Ben Folds, Neil Gaiman, Amanda Palmer and Damian Kulash To Write Eight Songs In Eight Hours

Videos by American Songwriter

How fast can you write and record eight songs? If you’re Ben Folds, Amanda Palmer, OK Go’s Damian Kulash, and celebrated fantasy writer Neil Gaiman, you’ll need about eight hours.

That’s what the foursome of “creative internet addicts” will attempt to pull off on April 25, from 4 p.m. to midnight, at Boston’s Berklee College Of Music. Eight songs will be conceived and recorded in a one-in-a-lifetime collaboration.  The entire effort will be broadcast live on, and will be compiled into an album to be sold through Bandcamp.

The Ben Folds Four, as we’ve unofficially dubbed them, are hoping to prove that record companies are truly obsolete, and that the power is in the artists’ hands.

Says Kulash in a statement: “Can the album cycle actually be reduced to a single day? If the recording industry is supposed to be a means of connecting musicians to music listeners, well, then, here it is — spontaneous and circular. They send us ideas and a day later we have an album, a show, and some semblance of a documentary. And then the next day (we hope), a big public flameout and a battle over rights and the release of competing slanderous autobiographies.”

Adds Folds: “Digital technology allows singers who can’t sing and musicians who look better than they play to sing and play in tune and in time. At the same time, it empowers the musician to distribute music without a middle man and directly to an audience within moments of its creation. It even allows two-way communication during the process so that the audience might collaborate to some extent or be present in some way — like live music.”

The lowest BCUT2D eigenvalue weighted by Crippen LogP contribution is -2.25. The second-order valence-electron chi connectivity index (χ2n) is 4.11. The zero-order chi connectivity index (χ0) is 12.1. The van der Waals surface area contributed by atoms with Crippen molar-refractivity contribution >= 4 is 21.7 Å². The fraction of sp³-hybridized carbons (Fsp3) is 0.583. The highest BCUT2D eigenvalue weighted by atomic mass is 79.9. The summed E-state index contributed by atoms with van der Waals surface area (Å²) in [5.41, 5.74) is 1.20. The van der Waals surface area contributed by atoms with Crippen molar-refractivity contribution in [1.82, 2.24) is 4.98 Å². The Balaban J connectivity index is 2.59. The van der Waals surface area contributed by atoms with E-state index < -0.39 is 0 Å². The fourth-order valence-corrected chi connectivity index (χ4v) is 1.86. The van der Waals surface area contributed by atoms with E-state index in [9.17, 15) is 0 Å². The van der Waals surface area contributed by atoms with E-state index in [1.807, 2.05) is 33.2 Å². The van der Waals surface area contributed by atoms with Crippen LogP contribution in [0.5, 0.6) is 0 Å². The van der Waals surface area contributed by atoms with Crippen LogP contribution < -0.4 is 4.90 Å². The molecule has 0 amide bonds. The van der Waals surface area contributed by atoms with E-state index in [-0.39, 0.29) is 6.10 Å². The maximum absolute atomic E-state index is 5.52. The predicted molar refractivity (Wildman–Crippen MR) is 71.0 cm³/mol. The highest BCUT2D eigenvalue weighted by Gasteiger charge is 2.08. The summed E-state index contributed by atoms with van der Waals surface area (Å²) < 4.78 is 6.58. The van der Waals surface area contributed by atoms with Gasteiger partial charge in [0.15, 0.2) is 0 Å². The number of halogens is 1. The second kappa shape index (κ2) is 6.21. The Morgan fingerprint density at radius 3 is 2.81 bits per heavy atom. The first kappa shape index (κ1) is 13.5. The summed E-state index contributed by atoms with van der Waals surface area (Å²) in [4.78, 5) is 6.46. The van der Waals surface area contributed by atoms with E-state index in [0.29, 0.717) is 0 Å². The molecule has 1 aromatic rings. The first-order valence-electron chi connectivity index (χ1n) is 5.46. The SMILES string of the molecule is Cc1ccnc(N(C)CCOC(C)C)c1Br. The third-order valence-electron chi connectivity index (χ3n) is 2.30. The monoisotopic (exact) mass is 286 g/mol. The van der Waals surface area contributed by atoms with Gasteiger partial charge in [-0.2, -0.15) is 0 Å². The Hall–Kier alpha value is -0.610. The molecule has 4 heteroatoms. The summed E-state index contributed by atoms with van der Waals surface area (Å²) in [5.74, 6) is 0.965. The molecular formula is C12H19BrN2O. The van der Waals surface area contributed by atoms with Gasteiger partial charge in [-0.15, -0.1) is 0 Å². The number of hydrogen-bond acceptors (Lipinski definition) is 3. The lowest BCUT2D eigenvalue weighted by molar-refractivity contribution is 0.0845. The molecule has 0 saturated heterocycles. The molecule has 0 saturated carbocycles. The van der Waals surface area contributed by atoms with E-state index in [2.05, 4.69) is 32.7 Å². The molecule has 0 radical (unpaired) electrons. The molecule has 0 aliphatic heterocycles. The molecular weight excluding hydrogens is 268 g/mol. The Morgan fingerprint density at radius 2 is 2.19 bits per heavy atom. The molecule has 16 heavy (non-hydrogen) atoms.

The following day, the “virtual buskers,” as Palmer calls them, will give a presentation at Rethink Music, and will perform at the songs at Berklee in a special concert, which also will include Basia Bulat and Black Joe Lewis and the Honeybears.

Says Gaiman: “I’m excited and nervous both because there is so much room for things to go wrong, and because it shows people how art is actually made. Or would actually be made if you locked three songwriter performers and an author in a box for a day and forced them to collaborate with Twitter to craft and record songs. When I write it down and look at it, it looks even more unlikely than it did in my head.”

Says Palmer: “I think the Rethink Music conference is going to be a groundbreaking event, and I’m hoping to engage in a dialogue about things that are very close to my heart, namely the importance of audiences and artists creating a new society of patronage and virtual busking.”

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